As you might expect, this list is dominated by foreign-based carriers. As US carriers go, the Delta One suites in a 1-2-1 configuration on the airline’s international Airbus A350 routes are a solid entry (which is why Delta was the only US-based airline to score a TPG Award nomination in the Best International Business category). While not quite as well regarded as Qatar’s Qsuite, Delta One’s suite-with-door offering provides a welcome bit of privacy for long flights. What really sets Delta One apart is its cabin decor. In contrast with the more traditional-looking Swiss Air Lines’ business class, Delta One’s look is snazzy and modern. TPG Editor Emily McNutt praises the very comfortable lie-flat seats (21 inches wide, 77-inch bed length). True, Delta One has yet to crack two of its most annoying trouble spots: lack of storage and a huge gap around the seat that becomes a Bermuda Triangle for your small personal items. That said, it’s still a satisfying flying experience overall.
Japan Airlines 777 Apex Suite
Another TPG Award “Best International Business” nominee, the Apex suites in Japan Airlines’ Boeing 777-300ER business class offer a lot of the elements found in the other entries on this list: a comfortable, generous seat (25.5-inch width, 75-inch bed length); a measure of privacy (via staggered seating with a push-button privacy divider), and an aesthetically pleasing cabin — all in a 2-3-2 configuration. But one thing that sends JAL’s product to the top of multiple TPG reviewers’ lists: the cuisine. TPG contributor Eric Rosen said the airline has “some of the best catering in the world” while TPG Reviews Editor Nick Ellis called his inflight dining experience “one of the most memorable meals I’ve had, especially in business class.”
Scandinavian Airlines (SAS) A330
A longtime TPG favorite, the SAS A330 business class, which flies in a 1-2-1 configuration, remains a top-notch business-class product. The sleek but subtle design of the SAS interior, the comfortable and private seats, and the excellent food and service were more than enough to put even the most well-traveled TPG reviewer in a state of zen.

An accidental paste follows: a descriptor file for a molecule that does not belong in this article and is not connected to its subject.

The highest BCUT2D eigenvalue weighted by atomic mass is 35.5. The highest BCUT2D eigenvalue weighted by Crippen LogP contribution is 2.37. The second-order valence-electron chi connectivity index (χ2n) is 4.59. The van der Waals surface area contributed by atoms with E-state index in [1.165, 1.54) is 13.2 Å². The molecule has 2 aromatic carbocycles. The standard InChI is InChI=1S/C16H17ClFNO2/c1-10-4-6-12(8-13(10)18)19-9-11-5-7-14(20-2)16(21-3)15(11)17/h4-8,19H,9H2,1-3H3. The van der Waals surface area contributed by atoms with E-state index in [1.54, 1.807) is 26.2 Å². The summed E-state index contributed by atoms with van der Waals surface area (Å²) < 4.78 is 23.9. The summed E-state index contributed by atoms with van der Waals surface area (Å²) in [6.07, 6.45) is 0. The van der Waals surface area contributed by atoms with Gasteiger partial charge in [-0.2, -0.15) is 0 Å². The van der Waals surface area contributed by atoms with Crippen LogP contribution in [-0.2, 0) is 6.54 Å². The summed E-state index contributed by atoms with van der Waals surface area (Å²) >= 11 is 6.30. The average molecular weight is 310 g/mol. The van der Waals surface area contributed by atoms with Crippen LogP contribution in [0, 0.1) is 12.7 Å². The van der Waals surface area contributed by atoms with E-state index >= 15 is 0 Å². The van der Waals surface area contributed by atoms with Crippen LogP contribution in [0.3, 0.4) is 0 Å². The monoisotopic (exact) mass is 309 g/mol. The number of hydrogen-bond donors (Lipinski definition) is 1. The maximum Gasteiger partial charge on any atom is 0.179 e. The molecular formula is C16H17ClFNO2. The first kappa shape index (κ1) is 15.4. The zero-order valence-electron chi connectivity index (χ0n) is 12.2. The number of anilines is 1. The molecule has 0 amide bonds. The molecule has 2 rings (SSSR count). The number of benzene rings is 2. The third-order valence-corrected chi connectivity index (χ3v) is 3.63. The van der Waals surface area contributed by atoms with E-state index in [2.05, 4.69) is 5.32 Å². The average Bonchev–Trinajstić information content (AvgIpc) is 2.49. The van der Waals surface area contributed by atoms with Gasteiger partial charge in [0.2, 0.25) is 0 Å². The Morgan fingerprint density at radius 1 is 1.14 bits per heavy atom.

EVA Air 777-300ER
We were very impressed with the first look we got recently of EVA Air’s business class, which also flies a 1-2-1 configuration, in its new Boeing 787-9 Dreamliner. But that doesn’t dull our appreciation of the 777-300ER’s sterling business class offering, which belongs in any conversation about the best in the biz. It checks all the boxes you want in an international business-class seat. And in our book, EVA’s business class gets a huge boost for its generous award availability.
Korean Air 787-9 Apex Suites
Korean Air’s turquoise-colored Dreamliner business class rounded out our TPG Award nominees for Best International Business. In addition to a 2-2-2 configuration, it boasts excellent service, great food and a comfortable seat — as long as you select the correct one. Our reviewer was not impressed with the lack of privacy in the center section of business class. Try to book the Apex suites on either side of the aircraft, which are arranged in a more staggered configuration.
As usual, international carriers dominate the business class product. For JetBlue’s domestic Mint class to be even mentioned alongside them is a huge feather in its aviator cap. We’re excited to see how competitors, and their business-class cabins, will respond to JetBlue’s upcoming foray into transatlantic travel.
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Featured photo of the JetBlue Mint Cabin by EQRoy / Shutterstock.